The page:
Note: 2017 Alpine A110 engine shown here.
The SUV could get the A110's turbocharged, four-cylinder engine.
It’s hard to predict what drivetrain will motivate the first Alpine SUV, but I wouldn’t be surprised to find the A110’s four-cylinder engine under the hood. The turbocharged, 1.8-liter unit is rated at 252 horsepower and 236 pound-feet in the sports car, and if Alpine maintain this configuration, the SUV will be able to compete with the more expensive versions of its competitors. On the other hand, it would benefit the French firm to go with two output ratings: an entry-level model with around 180 horsepower and a more performance-oriented version with at least 240 horses.
Alpine could also use the same seven-speed, dual-clutch transmission in the A110 — but with certain revisions — but the SUV could also get a manual transmission in Europe.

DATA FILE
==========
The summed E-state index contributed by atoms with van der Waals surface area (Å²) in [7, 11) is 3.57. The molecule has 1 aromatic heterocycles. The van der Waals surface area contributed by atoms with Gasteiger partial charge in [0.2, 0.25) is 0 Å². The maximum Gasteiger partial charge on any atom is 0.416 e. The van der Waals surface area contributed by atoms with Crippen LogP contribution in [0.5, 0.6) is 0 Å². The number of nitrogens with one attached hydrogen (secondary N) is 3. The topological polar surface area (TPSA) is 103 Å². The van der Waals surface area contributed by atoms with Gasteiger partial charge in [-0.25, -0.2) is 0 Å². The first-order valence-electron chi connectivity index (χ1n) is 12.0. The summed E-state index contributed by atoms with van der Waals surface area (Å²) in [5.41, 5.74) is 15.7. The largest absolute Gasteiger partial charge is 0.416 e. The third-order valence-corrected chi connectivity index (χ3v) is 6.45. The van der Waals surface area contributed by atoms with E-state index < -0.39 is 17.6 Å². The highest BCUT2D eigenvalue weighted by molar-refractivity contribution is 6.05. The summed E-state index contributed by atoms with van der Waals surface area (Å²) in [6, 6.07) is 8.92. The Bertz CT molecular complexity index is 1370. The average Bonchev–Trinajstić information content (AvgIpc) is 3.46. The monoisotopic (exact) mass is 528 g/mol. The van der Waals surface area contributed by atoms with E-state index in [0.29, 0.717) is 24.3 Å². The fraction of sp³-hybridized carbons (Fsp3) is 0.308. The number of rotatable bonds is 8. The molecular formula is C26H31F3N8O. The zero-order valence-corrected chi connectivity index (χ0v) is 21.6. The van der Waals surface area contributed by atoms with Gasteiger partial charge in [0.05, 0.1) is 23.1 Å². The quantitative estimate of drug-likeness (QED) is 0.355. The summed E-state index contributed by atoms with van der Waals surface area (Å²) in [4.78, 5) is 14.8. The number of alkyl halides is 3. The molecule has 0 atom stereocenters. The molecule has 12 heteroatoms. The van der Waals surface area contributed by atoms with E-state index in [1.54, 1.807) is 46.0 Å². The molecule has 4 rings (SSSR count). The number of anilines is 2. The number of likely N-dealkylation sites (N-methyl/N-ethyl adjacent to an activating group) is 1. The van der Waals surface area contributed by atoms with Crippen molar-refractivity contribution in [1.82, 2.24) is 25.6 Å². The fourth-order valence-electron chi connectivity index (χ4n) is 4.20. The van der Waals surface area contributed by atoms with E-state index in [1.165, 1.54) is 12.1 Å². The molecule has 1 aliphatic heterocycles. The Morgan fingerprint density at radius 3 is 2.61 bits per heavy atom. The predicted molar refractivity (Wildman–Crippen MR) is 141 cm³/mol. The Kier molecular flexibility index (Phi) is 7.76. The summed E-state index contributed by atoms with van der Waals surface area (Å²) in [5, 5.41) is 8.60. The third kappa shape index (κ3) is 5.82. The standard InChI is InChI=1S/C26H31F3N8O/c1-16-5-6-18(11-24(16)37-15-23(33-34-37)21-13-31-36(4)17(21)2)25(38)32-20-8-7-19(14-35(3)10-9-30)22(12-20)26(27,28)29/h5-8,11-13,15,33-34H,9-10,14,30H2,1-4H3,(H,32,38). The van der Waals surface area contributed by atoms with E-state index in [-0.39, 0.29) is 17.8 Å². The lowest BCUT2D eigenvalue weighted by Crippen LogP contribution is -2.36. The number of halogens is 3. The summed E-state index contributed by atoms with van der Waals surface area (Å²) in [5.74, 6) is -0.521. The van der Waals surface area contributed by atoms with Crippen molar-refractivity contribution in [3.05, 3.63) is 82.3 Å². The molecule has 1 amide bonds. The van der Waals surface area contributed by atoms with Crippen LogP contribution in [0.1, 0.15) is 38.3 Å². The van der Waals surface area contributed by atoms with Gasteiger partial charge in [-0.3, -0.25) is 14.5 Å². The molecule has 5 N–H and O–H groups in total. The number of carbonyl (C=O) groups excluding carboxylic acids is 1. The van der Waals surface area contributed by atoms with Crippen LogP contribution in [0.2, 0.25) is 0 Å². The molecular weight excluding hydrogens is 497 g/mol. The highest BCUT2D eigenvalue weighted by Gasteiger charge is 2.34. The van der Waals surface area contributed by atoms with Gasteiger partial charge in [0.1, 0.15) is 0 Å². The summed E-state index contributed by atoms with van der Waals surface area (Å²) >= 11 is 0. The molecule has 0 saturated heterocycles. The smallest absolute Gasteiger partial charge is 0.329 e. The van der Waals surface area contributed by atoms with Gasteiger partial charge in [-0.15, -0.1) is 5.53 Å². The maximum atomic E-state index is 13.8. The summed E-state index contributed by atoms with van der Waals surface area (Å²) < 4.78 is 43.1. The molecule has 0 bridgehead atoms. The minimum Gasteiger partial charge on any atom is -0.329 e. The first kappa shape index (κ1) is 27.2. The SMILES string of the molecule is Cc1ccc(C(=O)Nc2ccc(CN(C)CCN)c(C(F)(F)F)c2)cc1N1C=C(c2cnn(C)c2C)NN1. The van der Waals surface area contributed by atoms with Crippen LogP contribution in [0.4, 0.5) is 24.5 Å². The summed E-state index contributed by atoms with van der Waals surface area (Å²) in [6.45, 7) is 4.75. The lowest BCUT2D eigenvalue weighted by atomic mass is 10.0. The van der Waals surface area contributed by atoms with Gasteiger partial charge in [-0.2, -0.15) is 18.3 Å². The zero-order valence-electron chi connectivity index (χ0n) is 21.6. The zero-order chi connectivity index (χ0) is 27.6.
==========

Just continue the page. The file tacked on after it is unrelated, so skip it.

As far as performance goes, it pretty much depends on the power-to-weight ratio. The A110, for instance, tips the scales at only 2,381 pounds, more than 660 pounds lighter than the Porsche Cayman. If the Alpine SUV will benefit from a similar reduction compared to the Macan, a 0-to-62 mph sprint of under five seconds is doable with more than 240 horsepower.
Just like the A110, the SUV should get three driving modes.
Just like the A110, the SUV should get three driving modes. However, the configuration won’t be the same, with the Track mode to be removed in the less powerful version. Expect the base model to feature Eco, Normal, and Sport modes, while the range-topping model will have Normal, Sport, and Track layouts. Either way, the engine and gearbox settings, steering, ESC, exhaust note and driver display will be adapted to suit the driving conditions in each of these modes.